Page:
Building a Delay Router

The Building a Delay Router HOWTO discusses how to build a bridging ìdelay routerî using FreeBSD and dummynet to simulate various network connections.

Introduction

Dummynet is a system facility that permits the control of traffic going through the various network interfaces, by applying bandwidth and gueue size limitations, and simulating delays and losses (man 4 dummynet).

To properly use this configuration you will need a FreeBSD box with a minimum of two network interfaces. Enabling the bridge will place the interfaces in promiscuous mode, passing all data through the box received on an interface. In my configuration I configure an IP address on one of the interfaces so I can SSH to the box and change the configuration during testing.

1. Compile a new kernel with the following additional options. (If you need help doing this read this first: http://www.freebsd.org/doc/en_US.ISO8859-1/books/handbook/kernelconfig.html)

options DUMMYNET
options BRIDGE
options HZ=1000
options IPFIREWALL
options IPFIREWALL_VERBOSE
options IPFIREWALL_VERBOSE_LIMIT=100
options IPFIREWALL_DEFAULT_TO_ACCEPT

2. Edit /etc/sysctl and add the following lines to enable bridging.

net.link.ether.bridge=1
net.link.ether.bridge_ipfw=1
net.link.ether.bridge_cfg=xl0,xl1

Replace xl0 and xl1 with the names of the interfaces on your computer that you will be bridging.

3. Edit /etc/rc.local and add the following lines to create the default network profile.

ipfw add pipe 1 all from any to any via xl0 in
ipfw add pipe 2 all from any to any via xl1 in
ipfw pipe 1 config bw 0 delay 0 plr 0
ipfw pipe 2 config bw 0 delay 0 plr 0

The first two lines create the two pipes used to control the network profile. Pipe #1 controls traffic entering the delay router on interface xl0, pipe #2 controls bandwidth entering the delay router on interface xl1. The last two lines configure the two pipes with no restrictions, i.e. bandwidth will be whatever your system will support.

4. Adjust the pipes to simulate your network conditions.

To simulate a full T1 with low latency and no packet loss enter the following on a command line as root.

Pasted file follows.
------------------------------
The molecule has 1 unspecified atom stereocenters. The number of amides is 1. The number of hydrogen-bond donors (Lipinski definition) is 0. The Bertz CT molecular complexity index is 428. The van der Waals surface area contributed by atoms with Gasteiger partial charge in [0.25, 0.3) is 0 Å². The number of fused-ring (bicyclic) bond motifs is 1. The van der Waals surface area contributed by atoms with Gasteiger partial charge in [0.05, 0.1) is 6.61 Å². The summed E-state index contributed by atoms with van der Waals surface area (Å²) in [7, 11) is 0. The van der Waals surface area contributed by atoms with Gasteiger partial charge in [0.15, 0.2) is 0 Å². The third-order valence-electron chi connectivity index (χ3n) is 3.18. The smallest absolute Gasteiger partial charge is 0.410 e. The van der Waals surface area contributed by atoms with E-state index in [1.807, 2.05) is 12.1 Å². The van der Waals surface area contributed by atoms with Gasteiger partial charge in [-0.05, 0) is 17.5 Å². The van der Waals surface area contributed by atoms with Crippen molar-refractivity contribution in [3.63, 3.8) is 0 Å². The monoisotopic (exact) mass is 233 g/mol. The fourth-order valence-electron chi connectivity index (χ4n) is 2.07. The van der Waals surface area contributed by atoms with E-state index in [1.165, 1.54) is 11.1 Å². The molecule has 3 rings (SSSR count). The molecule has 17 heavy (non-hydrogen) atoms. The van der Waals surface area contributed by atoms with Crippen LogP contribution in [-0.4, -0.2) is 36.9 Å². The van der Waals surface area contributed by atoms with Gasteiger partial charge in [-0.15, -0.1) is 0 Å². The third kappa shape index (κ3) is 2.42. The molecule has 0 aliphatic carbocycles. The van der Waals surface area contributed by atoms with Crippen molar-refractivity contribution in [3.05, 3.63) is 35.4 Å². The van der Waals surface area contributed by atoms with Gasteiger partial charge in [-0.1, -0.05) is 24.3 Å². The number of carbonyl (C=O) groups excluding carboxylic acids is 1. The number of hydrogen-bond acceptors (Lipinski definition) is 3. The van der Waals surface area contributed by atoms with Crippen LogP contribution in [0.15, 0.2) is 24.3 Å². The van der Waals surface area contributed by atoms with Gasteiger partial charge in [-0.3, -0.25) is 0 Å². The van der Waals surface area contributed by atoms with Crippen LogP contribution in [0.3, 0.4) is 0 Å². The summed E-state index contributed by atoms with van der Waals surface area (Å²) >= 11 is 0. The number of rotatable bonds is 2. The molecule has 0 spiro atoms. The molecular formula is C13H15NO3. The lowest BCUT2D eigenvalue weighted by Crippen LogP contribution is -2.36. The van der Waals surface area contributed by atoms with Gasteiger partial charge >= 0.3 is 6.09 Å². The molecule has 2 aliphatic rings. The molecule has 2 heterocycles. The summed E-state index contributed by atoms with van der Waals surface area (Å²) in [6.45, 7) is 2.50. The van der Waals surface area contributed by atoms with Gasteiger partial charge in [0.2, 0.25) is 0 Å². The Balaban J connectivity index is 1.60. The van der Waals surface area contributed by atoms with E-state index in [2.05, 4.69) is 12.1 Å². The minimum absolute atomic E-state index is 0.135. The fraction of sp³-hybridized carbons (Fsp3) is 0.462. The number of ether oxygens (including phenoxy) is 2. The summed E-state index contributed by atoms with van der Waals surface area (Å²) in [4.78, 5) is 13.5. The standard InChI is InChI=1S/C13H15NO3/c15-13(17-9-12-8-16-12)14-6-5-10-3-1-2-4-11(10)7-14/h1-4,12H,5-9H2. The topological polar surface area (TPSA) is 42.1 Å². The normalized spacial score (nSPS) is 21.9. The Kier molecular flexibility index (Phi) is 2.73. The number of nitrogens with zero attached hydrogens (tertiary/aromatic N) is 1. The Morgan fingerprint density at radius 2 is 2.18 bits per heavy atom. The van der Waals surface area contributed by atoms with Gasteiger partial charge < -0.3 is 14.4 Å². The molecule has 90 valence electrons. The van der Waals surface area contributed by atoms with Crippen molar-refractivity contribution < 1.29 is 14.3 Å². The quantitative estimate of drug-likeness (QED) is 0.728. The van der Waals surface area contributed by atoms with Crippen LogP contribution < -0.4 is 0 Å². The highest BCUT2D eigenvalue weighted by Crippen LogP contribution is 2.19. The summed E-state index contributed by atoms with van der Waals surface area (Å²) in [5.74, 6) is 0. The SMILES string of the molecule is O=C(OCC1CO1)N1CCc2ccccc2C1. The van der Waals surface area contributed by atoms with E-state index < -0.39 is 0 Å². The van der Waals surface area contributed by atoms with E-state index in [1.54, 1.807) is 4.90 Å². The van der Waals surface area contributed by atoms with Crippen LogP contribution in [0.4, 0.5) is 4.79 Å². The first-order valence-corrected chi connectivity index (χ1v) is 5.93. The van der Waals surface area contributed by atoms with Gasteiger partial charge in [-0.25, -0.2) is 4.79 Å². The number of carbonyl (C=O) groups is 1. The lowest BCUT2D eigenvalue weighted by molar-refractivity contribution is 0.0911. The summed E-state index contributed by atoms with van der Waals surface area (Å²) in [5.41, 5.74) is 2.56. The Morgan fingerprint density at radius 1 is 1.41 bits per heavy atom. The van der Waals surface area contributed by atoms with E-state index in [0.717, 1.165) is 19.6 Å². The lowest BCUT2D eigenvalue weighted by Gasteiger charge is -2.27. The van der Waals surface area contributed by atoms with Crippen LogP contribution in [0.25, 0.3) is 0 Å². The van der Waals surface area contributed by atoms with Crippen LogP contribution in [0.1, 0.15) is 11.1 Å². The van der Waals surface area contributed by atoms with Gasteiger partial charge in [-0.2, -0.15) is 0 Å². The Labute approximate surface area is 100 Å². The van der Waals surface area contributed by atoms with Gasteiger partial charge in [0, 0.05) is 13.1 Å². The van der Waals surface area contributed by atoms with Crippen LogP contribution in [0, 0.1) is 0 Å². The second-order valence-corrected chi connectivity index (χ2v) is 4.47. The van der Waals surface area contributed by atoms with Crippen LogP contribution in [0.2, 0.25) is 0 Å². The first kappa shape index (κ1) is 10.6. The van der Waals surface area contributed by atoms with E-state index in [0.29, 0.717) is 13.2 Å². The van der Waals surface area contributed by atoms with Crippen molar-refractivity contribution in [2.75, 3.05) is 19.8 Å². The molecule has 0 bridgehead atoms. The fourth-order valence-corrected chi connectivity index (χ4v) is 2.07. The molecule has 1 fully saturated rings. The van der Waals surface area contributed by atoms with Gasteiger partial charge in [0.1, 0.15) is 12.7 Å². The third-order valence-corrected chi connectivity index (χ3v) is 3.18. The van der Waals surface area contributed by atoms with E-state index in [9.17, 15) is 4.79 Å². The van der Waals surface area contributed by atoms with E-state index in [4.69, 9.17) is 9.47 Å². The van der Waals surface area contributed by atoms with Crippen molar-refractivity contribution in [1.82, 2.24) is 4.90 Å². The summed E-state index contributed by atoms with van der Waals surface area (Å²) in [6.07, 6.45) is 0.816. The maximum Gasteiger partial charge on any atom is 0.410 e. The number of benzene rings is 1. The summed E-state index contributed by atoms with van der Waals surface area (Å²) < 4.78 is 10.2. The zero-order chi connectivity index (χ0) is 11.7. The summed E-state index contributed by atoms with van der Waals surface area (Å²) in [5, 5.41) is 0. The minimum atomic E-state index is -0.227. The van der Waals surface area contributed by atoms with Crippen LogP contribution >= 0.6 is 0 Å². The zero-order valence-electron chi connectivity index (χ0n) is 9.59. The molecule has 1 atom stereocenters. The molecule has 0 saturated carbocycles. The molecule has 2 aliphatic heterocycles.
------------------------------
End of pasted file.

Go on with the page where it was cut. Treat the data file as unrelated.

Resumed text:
delay-router# ipfw pipe 1 config bw 1.544Mbit/s delay 20ms
delay-router# ipfw pipe 2 config bw 1.544Mbit/s delay 20ms

To simulate a 4.5/3.2 Mbit asymmetric cross country link with 10% packet loss enter the following on a command line as root.

delay-router# ipfw pipe 1 config bw 4.5Mbit/s delay 120ms plr .1
delay-router# ipfw pipe 2 config bw 3.2Mbit/s delay 120ms plr .1

Donít forget to configure each pipe, otherwise traffic will flow at the speed of the interfaces.

5. Basic pipe configuration options.

bw bandwidth | device
Bandwidth, measured in [K|M]{bit/s|Byte/s}.

delay ms-delay
Propagation delay, measured in milliseconds. The value is rounded to the next multiple of the clock tick (typically 10ms, but it is a good practice to run kernels with “options HZ=1000” to reduce the granularity to 1ms or less). Default value is 0, meaning no delay.

plr packet-loss-rate
Packet loss rate. Argument packet-loss-rate is a floating-point number between 0 and 1, with 0 meaning no loss, 1 meaning 100% loss. The loss rate is internally represented on 31 bits.

6. Further reading.

This example configuration is extremely basic, using dummynet and ipfw a wide varity of network topology and configuration options available. For example: using a routing configuration instead of a bridge.

I highly recommend for additional information reading Luigi Rizzoís (the creator of dummynet) documentation available on the web here: http://info.iet.unipi.it/~luigi/ip_dummynet/

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